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Students debate Skittle color and flavor

A+rainbow+of+Skittles+pours+out+of+a+Skittles+bag
Jenny Gellhorn
A rainbow of Skittles pours out of a Skittles bag
Junior Josh Miller attempts a blind taste test (Anya Rosenbloom ’24)

On Sunday, January 21st, a seemingly inconsequential bag of Skittles purchased at a Players’ vocal rehearsal led to a debate that is consuming the SCH Community.

Skittles candy, a division of Mars products, is a common staple of children’s Halloween baskets. They come in five different colors: red, purple, green, yellow, and orange, each pigment modified by variations of artificial colors. But, the question is: do they each have their own artificial flavors?

M & Ms, another staple Halloween candy, is also presented in five different colors, but they each have the same chocolate taste. This candy, along with Reese’s Pieces, does not have multiple flavors but is only multicolored for an aesthetic display.

On that Sunday rehearsal, many SCH students, like junior, Patrick Gaghan claimed that Skittles are only colored for their aesthetic displays. However, a “blindfolded taste test” led to different results. Senior, Ryan Agnew and sophomore Roman Bostick correctly identified a lime and a grape skittle without seeing the color beforehand. Patrick Gaghan was unable to identify any color of skittle correctly.

So, what’s the answer? On the Skittles ingredient list, there is just one mention of the flavoring: artificial flavor(s). No specific fruit flavors are mentioned. However, the front of the Skittles package does name the five different flavors.

Some scientists argue that the brain allows your taste buds to associate different tastes with different colors. Along with eight out of ten students, I believe that all Skittles are flavored differently. Skittles has never explicitly responded to the conversation about color and flavor. However, their “Limited-Edition Grey Skittles” every June that celebrate Pride Month tell a different story. Each Skittle in the bag is said to be flavored differently, and the skeptics cannot use color to deny it.

View Comments (5)
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Jenny Gellhorn, Faculty Adviser, Site Designer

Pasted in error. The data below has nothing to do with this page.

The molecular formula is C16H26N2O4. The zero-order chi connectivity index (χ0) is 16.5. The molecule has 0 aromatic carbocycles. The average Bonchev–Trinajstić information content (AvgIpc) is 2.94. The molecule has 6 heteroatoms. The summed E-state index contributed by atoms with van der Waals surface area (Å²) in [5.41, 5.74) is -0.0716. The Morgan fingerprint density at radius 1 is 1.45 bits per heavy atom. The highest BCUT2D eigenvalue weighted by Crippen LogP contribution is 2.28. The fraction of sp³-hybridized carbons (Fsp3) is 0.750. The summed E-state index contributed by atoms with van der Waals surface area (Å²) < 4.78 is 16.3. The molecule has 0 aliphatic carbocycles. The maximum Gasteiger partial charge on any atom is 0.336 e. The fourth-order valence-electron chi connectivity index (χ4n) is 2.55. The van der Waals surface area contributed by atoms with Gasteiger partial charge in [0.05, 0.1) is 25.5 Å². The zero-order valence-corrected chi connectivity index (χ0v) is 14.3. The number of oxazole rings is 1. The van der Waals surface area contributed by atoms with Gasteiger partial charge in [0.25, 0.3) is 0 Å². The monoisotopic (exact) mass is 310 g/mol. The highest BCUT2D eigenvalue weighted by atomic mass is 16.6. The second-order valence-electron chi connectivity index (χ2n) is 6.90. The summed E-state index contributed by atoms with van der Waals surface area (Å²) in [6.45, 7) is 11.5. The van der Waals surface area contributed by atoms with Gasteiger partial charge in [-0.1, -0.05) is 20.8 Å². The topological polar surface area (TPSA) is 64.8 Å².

Jenny Gellhorn couldn't be happier to be the adviser for The Campus Lantern. She loves helping students bring their creative work to print.
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Comments (5)

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  • M

    Maya LawsonFeb 9, 2024 at 12:14 pm

    I think this is a debatable topic that happens with a lot of different candies, but when dealing with Skittles I think they have different flavors.

    Reply
  • S

    Sela PerrymanFeb 9, 2024 at 10:14 am

    Was the table wiped first?

    Reply
  • A

    Anabella CastellanosFeb 9, 2024 at 10:13 am

    From my experience with Skittles, I believe they are all different flavors. I know this because I only like green Skittles. If it is any other color than green, I will not eat it. Green is the best flavor! I understand how people think that Skittles do not have flavors, but if one, like me, has a favorite skittle that they like then there has to be more of a difference than just the color.

    Reply
  • J

    Josh MillerFeb 9, 2024 at 9:32 am

    This is a very inquisitive topic. Personally,
    I pride myself on believing that skittles indeed have different flavors. I see it a slander on my own name if you disagree. Meet with me in the library at lunch today if you want to settle this like real men.

    Reply
  • H

    Hudson BarryFeb 9, 2024 at 7:57 am

    They clearly have different flavors

    Reply